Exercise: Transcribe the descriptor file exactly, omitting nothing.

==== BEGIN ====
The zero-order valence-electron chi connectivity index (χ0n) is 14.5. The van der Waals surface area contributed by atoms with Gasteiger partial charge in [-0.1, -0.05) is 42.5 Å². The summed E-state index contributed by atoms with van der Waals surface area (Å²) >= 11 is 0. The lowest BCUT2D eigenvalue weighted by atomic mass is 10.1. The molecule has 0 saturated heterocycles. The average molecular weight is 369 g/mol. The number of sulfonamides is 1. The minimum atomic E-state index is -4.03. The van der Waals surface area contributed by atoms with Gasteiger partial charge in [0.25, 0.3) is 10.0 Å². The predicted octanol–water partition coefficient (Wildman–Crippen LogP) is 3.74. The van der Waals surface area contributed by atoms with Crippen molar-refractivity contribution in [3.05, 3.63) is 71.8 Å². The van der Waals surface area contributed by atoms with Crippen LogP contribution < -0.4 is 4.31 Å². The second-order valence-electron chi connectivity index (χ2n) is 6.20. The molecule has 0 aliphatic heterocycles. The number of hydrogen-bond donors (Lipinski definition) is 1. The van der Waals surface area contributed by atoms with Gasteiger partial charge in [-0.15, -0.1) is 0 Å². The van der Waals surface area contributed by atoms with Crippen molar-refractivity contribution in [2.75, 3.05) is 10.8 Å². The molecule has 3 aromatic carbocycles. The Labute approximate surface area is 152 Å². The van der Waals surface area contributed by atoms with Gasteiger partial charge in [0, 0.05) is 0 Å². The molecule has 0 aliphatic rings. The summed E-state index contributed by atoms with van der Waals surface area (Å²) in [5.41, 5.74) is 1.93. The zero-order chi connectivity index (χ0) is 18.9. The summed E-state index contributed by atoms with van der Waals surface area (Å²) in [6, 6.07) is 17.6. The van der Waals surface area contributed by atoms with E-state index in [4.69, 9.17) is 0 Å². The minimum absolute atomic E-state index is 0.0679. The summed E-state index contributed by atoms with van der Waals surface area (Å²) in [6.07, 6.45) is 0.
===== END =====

The zero-order valence-electron chi connectivity index (χ0n) is 14.5. The van der Waals surface area contributed by atoms with Gasteiger partial charge in [-0.1, -0.05) is 42.5 Å². The summed E-state index contributed by atoms with van der Waals surface area (Å²) >= 11 is 0. The lowest BCUT2D eigenvalue weighted by atomic mass is 10.1. The molecule has 0 saturated heterocycles. The average molecular weight is 369 g/mol. The number of sulfonamides is 1. The minimum atomic E-state index is -4.03. The van der Waals surface area contributed by atoms with Gasteiger partial charge in [0.25, 0.3) is 10.0 Å². The predicted octanol–water partition coefficient (Wildman–Crippen LogP) is 3.74. The van der Waals surface area contributed by atoms with Crippen molar-refractivity contribution in [3.05, 3.63) is 71.8 Å². The van der Waals surface area contributed by atoms with Crippen LogP contribution < -0.4 is 4.31 Å². The second-order valence-electron chi connectivity index (χ2n) is 6.20. The molecule has 0 aliphatic heterocycles. The number of hydrogen-bond donors (Lipinski definition) is 1. The van der Waals surface area contributed by atoms with Gasteiger partial charge in [-0.15, -0.1) is 0 Å². The van der Waals surface area contributed by atoms with Crippen molar-refractivity contribution in [2.75, 3.05) is 10.8 Å². The molecule has 3 aromatic carbocycles. The Labute approximate surface area is 152 Å². The van der Waals surface area contributed by atoms with Gasteiger partial charge in [0, 0.05) is 0 Å². The molecule has 0 aliphatic rings. The summed E-state index contributed by atoms with van der Waals surface area (Å²) in [5.41, 5.74) is 1.93. The zero-order chi connectivity index (χ0) is 18.9. The summed E-state index contributed by atoms with van der Waals surface area (Å²) in [6, 6.07) is 17.6. The van der Waals surface area contributed by atoms with E-state index in [4.69, 9.17) is 0 Å². The minimum absolute atomic E-state index is 0.0679. The summed E-state index contributed by atoms with van der Waals surface area (Å²) in [6.07, 6.45) is 0.